A sure-fire way to protect your network from strangers is to just make it “hidden.” That way, only people who actually know the name of the Wi-Fi network can find it. Whatever you do, take precautions. The cost of your Wi-Fi network is usually determined by how much you use it. And when you have strangers using your Wi-Fi, it can lead to many unwanted fees.

Topics to Discuss with Potential RoommateYou don’t really know people until you live with them. These five topics will help you determine, beforehand, whether a potential roommate will be a good fit for you.

Cleaning

Many people are okay, and sometimes don’t even notice, living in a mess they’ve made themselves. Dishes could be stacked to the ceiling, the floors unswept for days. But you won’t notice at all if you’re never home or if you play video games constantly. Living with another person can really open your eyes to some of your messiest habits. Ask your potential roommate what he/she thinks a clean home looks like.

Allergies

Do you spread peanut butter all over your countertop by using it as a plate for your peanut butter sandwich? Do you have cats? Now is the time to understand if your potential roommate has allergies and what kinds of changes in lifestyle it might entail for you.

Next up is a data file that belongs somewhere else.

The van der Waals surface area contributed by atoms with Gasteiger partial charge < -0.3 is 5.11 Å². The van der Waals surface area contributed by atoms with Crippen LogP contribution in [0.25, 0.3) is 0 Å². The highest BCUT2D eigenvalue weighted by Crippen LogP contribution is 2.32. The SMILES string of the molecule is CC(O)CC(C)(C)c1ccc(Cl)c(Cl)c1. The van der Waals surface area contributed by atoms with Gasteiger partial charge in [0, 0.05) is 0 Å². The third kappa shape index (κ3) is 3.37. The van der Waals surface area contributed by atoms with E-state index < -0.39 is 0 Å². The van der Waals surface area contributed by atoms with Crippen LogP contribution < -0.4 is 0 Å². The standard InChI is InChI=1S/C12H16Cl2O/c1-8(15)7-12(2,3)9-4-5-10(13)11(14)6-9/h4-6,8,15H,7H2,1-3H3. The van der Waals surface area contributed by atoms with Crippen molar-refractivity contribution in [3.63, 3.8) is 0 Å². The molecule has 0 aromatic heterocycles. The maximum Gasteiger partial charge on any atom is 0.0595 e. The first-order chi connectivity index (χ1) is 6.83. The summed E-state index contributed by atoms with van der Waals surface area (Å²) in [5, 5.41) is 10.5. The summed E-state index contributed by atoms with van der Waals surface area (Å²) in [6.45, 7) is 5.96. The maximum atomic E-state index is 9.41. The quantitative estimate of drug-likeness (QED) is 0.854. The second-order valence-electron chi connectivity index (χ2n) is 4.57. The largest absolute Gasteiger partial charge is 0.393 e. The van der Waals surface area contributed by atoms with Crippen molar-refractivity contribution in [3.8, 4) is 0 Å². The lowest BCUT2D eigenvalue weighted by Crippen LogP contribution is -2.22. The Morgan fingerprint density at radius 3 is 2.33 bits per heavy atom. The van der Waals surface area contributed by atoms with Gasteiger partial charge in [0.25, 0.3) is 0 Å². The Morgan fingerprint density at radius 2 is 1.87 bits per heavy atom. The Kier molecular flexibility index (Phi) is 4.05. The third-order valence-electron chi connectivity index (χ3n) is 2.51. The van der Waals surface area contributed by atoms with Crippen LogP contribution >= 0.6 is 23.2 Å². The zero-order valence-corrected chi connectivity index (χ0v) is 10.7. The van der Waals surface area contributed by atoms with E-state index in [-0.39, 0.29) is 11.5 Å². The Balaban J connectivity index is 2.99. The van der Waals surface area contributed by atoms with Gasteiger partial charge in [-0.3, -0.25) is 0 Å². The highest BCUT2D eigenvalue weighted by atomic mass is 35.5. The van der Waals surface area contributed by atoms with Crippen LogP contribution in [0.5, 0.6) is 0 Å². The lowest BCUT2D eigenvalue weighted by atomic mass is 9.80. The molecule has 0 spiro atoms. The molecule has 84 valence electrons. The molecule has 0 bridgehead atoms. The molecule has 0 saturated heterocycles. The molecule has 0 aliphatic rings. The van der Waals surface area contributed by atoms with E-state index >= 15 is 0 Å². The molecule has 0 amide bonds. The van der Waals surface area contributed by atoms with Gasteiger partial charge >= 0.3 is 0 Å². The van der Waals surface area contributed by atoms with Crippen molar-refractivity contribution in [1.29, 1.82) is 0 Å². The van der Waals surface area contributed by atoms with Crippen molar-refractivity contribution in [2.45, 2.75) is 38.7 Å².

Typical Schedule

If you work early hours, you probably won’t enjoy the company of a roommate who parties all night with Call of Duty. You probably won’t like his nightly guitar practices, either. Ask about your potential roommate’s typical week and weekend. You might be surprised. And, if you’re not, so much the better.

Visitors

Whether you are introverted and remain aloof for large portions of the day, or extroverted and enjoy the company of many people, the type of people you enjoy hanging out with might not be the type of people your potential roommate socializes with. Ask your potential roommate how often guests will stop by.

Sharing